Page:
Comment by Linda, Oct 10, 2010 14:35

Hi, I was just wondering if the machine comes with accessories included in the box?

Comment by Boaz Ariely, May 11, 2009 21:16

Beautiful review. There is a lot of branding and marketing that sets your mind on the coffee machine you want to buy. Nespresso are masters of branding that's for sure. You're welcome to my blog to read about different coffee machine systems like Nespresso, Caffitaly, Tassimo etc.


Comment by Nilda, Mar 12, 2009 2:12

Hello, I have a Delonghi Lattissima and love it, but the milk frother doesn't work, I purchased a new frother and I cannot remove the front panel to replace the frother, can anyone help?Thank you. Nilda
[email protected]

Comment by Gerry, Mar 26, 2008 15:19

Hi, I am interested to read the review and would feel if the reviewer had been shown how to use the machine he would find that it very user friendly and that it makes great coffee. I would recommend anyone buying this machine to purchase it from a store where they can demostrate it to you first and then suddendly everything becomes very easy.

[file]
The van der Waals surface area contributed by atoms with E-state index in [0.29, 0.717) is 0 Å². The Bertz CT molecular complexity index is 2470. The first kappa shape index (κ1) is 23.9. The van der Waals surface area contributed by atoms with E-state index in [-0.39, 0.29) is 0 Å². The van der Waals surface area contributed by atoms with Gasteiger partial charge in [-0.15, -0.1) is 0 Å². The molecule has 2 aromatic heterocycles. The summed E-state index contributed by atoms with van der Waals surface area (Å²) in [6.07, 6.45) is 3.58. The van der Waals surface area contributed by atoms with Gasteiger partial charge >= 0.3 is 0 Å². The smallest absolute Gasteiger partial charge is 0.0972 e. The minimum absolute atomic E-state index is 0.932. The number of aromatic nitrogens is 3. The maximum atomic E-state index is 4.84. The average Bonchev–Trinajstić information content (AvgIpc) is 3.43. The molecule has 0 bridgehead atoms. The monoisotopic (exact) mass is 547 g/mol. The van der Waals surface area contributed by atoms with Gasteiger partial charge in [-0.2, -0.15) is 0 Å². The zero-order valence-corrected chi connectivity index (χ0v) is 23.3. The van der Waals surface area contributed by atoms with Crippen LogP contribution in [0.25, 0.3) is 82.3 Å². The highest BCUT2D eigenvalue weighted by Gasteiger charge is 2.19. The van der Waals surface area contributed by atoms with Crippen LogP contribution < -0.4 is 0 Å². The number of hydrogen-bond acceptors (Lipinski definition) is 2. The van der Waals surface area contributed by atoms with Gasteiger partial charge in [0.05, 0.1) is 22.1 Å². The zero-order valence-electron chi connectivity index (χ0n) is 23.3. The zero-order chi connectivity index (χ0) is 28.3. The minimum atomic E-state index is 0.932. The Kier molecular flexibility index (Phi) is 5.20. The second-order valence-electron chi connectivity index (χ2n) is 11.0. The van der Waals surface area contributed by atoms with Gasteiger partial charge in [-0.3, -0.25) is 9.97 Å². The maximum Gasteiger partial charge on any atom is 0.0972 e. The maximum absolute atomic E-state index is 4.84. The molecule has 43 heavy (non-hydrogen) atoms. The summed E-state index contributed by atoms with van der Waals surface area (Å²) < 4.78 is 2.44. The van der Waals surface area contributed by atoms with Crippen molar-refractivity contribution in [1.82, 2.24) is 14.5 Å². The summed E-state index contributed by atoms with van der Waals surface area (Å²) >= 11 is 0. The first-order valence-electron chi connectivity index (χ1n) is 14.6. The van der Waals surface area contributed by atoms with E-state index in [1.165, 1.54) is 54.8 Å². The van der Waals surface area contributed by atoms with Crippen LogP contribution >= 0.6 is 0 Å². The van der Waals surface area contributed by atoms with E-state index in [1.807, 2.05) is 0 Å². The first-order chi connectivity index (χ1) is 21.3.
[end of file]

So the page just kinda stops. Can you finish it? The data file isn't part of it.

The only drawback I have found with the machine is that it doesn't appear to wake up from it power saving mode but in reality the best thing to do is to turn the machine off immediately thereby saving you money and the enviroment at the same time.

Comment by kim, Dec 27, 2007 1:13

Man, I would love to try this machine..  I just got it for christmas but....  The hotwater thingie/milk side sounds as if it will start than it just starts pulsing and nothing comes out...  Anybody?

Comment by petew, Nov 19, 2007 8:04

Hi Stefan,
I have to say I wasn't wonderfully impressed with the milk heater. It was 'OK'. I can't say for sure about the temperature - it was hot. Was it as hot as the machines with a separate steamer? Can't say for sure but subjectively I preferred the steamer on the Kenwood, FrancisFrancis and Krups machines which seemed more effective.